Certification Process

14. A formal certification will be required as part of the bid documentation to qualify business enterprises under the setaside program for Aboriginal business. Bidders will be required to certify on each bid that they meet the eligibility criteria, will honour the Aboriginal content requirements, and are prepared to comply with eligibility auditing provisions. Prime contractors will have to secure certification from subcontractors where applicable.

15. The Appendix to this Contracting Policy Notice contains definitions pertinent to the requirement stipulated in Section 14, above. It should be noted that eligibility certification will be subject to audit by Consulting and Audit Canada through an arrangement with the Department of Indian Affairs and Northern Development.

Future Initiatives

Procurement Review Policy

16. The procurement review policy will be examined to determine what amendments may be necessary to recognize support of aboriginal business as a national objective integral to the promotion of industrial and regional development, and to facilitate the use of selection criteria that recognize this objective.

Performance Objectives

17. The Minister of Indian Affairs and Northern Development, in consultation with the Minister of Public Works and Government Services and the President of the Treasury Board, will develop appropriate guidelines for establishing performance objectives. The Treasury Board Advisory Committee on Contracts (TBACC) will be invited to assist in this task through appropriate consultations.

Bid Dispute Mechanism

18. Discussions are now underway to develop an appropriate bid dispute mechanism which will allow bidders to challenge the bidding and contract award process under this new policy. In the interim, departments and agencies should be prepared to respond to bid challenges as appropriate.

Security Requirements in Contracts with Aboriginal Businesses

19. The requirement to provide, as well as the amount of, security in contracts to protect the interests of the Crown always remains with each Contracting Authority. This protection may take the form of holdbacks or the provision of some type of security instrument (e.g. a bill of exchange, a government guaranteed bond, a letter of credit or a surety bond). The security requirement, if any, of each contract situation should be assessed separately rather than some overall standard security requirement being applied in every case. Because Aboriginal businesses may encounter difficulty in obtaining certain kinds of security, the Contracting Authority should be sensitive to this problem and not require unreasonable contract security. In certain cases, perhaps an advance form of security may not be needed; holdbacks in contract payment may suffice. An example of a practical relaxation for security in construction contracts is the change in the guidelines for bid security. It is suggested that the threshold for bid security not apply unless the anticipated cost of the contract exceeds $100,000. As indicated above, each contracting authority must decide on an appropriate amount based on the circumstances of the individual procurement.

Monitoring And Reporting

20. Departments must retain for review and audit details of procurements in order to monitor the success of this policy and to prepare appropriate reports to the Treasury Board.

Contracting Manual

21. These policy changes will be integrated into the appropriate sections of the Treasury Board Manual Contracting at the earliest opportunity. In the meantime, departments and agencies are encouraged to reproduce the necessary number of copies of this notice to ensure proper implementation of the policy modifications and the establishment of the necessary controls for monitoring and evaluation.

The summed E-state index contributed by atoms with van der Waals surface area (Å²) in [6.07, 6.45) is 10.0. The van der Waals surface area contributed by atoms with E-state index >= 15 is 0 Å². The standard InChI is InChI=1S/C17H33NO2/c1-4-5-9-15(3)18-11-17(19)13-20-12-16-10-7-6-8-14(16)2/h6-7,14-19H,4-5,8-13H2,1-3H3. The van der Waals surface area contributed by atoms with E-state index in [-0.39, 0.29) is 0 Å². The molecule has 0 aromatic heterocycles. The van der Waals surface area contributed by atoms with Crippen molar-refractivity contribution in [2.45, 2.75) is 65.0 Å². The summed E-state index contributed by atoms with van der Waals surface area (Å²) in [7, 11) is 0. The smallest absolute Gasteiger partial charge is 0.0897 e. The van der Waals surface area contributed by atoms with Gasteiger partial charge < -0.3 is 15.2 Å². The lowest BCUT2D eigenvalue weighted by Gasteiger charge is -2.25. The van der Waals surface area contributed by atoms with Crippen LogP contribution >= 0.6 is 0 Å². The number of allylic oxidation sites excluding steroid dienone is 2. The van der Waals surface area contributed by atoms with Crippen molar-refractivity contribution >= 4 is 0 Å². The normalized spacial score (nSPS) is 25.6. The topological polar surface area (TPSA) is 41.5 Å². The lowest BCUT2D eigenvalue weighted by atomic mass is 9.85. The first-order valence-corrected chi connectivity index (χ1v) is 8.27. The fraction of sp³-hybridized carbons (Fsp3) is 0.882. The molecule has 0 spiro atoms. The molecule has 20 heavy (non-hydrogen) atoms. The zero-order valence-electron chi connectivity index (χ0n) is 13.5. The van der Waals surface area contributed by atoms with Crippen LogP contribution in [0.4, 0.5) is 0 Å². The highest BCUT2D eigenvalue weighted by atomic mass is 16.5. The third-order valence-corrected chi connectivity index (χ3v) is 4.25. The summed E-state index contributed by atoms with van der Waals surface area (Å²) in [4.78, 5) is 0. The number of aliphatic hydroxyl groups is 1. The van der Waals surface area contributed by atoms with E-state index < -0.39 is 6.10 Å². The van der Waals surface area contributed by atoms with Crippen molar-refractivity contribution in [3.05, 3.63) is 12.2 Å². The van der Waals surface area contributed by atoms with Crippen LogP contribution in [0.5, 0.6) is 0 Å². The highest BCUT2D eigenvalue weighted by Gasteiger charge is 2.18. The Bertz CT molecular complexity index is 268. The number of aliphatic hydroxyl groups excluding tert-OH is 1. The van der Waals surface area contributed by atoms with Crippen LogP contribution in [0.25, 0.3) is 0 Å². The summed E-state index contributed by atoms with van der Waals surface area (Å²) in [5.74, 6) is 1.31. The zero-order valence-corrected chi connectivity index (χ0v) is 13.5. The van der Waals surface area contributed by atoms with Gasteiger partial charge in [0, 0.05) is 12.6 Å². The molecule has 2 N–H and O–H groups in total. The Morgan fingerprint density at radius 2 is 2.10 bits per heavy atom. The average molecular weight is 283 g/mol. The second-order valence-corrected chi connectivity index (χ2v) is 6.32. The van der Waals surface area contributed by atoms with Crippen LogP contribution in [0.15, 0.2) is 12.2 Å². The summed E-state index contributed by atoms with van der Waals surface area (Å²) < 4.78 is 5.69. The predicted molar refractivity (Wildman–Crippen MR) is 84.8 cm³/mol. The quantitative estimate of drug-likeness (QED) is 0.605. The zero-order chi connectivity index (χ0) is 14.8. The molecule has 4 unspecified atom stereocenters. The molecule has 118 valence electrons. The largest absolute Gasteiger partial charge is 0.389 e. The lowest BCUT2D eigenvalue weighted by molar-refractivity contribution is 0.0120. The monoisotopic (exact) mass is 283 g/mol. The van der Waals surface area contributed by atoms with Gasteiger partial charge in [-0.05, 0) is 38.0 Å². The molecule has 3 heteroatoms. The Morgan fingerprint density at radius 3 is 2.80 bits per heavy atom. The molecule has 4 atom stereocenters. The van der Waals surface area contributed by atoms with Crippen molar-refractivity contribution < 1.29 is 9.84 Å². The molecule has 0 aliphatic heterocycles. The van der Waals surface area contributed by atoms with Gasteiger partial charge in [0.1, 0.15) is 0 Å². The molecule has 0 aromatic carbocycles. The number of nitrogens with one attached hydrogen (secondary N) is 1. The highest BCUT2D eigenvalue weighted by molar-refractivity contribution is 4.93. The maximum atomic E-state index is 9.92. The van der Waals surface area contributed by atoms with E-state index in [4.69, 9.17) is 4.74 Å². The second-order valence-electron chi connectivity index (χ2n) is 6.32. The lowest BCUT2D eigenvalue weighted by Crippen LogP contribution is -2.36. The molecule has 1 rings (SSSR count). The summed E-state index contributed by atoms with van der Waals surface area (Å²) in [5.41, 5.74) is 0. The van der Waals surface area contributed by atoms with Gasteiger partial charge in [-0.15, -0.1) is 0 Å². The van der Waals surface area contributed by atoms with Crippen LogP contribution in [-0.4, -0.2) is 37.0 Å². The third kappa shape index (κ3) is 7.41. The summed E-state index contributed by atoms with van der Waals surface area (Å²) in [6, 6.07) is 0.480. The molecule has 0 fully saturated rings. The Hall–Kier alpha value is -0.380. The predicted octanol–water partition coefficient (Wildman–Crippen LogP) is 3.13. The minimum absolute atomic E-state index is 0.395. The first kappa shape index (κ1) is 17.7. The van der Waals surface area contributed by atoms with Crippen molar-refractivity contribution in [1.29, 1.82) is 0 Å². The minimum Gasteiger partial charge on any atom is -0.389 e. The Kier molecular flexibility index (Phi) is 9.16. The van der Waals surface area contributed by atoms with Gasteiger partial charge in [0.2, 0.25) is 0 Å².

22. For information concerning the Aboriginal business procurement policy in general, please contact the Access to Federal Procurement Directorate, Indian Affairs and Northern Development, telephone (819) 9978383 or 9978746, or facsimile (819) 9940445.

23. For further information or assistance related to the contracting aspect, please contact the Contracting Management Group, Financial and Information Management Branch, Treasury Board Secretariat, telephone (613) 995-6084, or facsimile (613) 995-3050.

Le secrétaire adjoint et contrôleur général adjoint,
Secteur de la gestion des finances et des marchés,

R. J. Neville
Assistant Secretary and Assistant Comptroller General
Financial and Contract Management Sector

Distribution/Diffusion: TB06, TB07, T004, T005, T006, T009, T010 T022, T023, T024, T035, T036, T040, T041, T161


Aboriginal Business

An Aboriginal business is an enterprise that is:

  1. a sole proprietorship, limited company, cooperative, partnership, or notforprofit organization
    • in which Aboriginal persons have majority ownership and control meaning at least 51 percent, and
    • in which, in the case of a business enterprise with six or more fulltime employees, at least 33 percent of the fulltime employees are Aboriginal persons,


  2. a joint venture or consortium in which an Aboriginal business or Aboriginal businesses as defined in (a) have at least 51 percent ownership and control,
  3. which certifies in bid documentation that it meets the above eligibility criteria, agrees to comply with required Aboriginal content in the performance of the contract, and agrees to furnish required proof and comply with eligibility auditing provisions.
Required Aboriginal Content

Required Aboriginal Content means at least 33 percent of the total value of the work to be performed under a contract is performed by an Aboriginal business contractor or by a combination of that contractor and other Aboriginal businesses.

Aboriginal Person

Aboriginal Person means, for the purpose of this policy, an Indian, Métis or Inuit person who is a Canadian citizen and resident in Canada

Aboriginal Population

Aboriginal Population means

  1. an area, or community in which Aboriginal people make up at least 80 percent of the population;
  2. a group of people for whom the procurement is aimed in which Aboriginal people make up at least 80 percent of the group.
Full time Employee
  • Full time employee means an employee who:
  • is on the permanent payroll; and
  • receives such benefits of fulltime employees as pension plan participation, vacation pay, and the like; and
  • consistently works at least 30 hours a week.

Procurement means the acquisition of goods and services including construction through contracting arrangements and means the contract categories reported in the annual Treasury Board Contracting Activity Report.